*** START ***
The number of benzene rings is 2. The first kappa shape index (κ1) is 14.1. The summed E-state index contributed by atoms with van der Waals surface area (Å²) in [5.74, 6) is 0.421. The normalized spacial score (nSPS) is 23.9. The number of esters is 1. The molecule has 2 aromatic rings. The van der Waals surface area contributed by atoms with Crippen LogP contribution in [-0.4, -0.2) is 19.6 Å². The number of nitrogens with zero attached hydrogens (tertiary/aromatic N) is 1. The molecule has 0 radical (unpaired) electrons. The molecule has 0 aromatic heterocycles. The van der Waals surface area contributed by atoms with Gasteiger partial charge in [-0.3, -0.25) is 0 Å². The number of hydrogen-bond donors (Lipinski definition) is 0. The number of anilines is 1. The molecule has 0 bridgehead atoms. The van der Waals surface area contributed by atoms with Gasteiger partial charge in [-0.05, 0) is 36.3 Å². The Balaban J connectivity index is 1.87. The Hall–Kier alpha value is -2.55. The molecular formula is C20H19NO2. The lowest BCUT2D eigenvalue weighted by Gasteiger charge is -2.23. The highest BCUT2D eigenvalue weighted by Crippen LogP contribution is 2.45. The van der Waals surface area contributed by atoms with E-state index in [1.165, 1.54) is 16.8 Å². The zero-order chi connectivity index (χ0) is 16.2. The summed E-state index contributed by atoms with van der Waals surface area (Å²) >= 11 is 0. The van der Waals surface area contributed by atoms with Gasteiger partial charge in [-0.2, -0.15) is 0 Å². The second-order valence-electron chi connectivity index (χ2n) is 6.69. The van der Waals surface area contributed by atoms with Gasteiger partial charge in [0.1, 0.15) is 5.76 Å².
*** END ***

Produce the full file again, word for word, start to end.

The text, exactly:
The number of benzene rings is 2. The first kappa shape index (κ1) is 14.1. The summed E-state index contributed by atoms with van der Waals surface area (Å²) in [5.74, 6) is 0.421. The normalized spacial score (nSPS) is 23.9. The number of esters is 1. The molecule has 2 aromatic rings. The van der Waals surface area contributed by atoms with Crippen LogP contribution in [-0.4, -0.2) is 19.6 Å². The number of nitrogens with zero attached hydrogens (tertiary/aromatic N) is 1. The molecule has 0 radical (unpaired) electrons. The molecule has 0 aromatic heterocycles. The van der Waals surface area contributed by atoms with Gasteiger partial charge in [-0.3, -0.25) is 0 Å². The number of hydrogen-bond donors (Lipinski definition) is 0. The number of anilines is 1. The molecule has 0 bridgehead atoms. The van der Waals surface area contributed by atoms with Gasteiger partial charge in [-0.05, 0) is 36.3 Å². The Balaban J connectivity index is 1.87. The Hall–Kier alpha value is -2.55. The molecular formula is C20H19NO2. The lowest BCUT2D eigenvalue weighted by Gasteiger charge is -2.23. The highest BCUT2D eigenvalue weighted by Crippen LogP contribution is 2.45. The van der Waals surface area contributed by atoms with E-state index in [1.165, 1.54) is 16.8 Å². The zero-order chi connectivity index (χ0) is 16.2. The summed E-state index contributed by atoms with van der Waals surface area (Å²) >= 11 is 0. The van der Waals surface area contributed by atoms with Gasteiger partial charge in [-0.2, -0.15) is 0 Å². The second-order valence-electron chi connectivity index (χ2n) is 6.69. The van der Waals surface area contributed by atoms with Gasteiger partial charge in [0.1, 0.15) is 5.76 Å².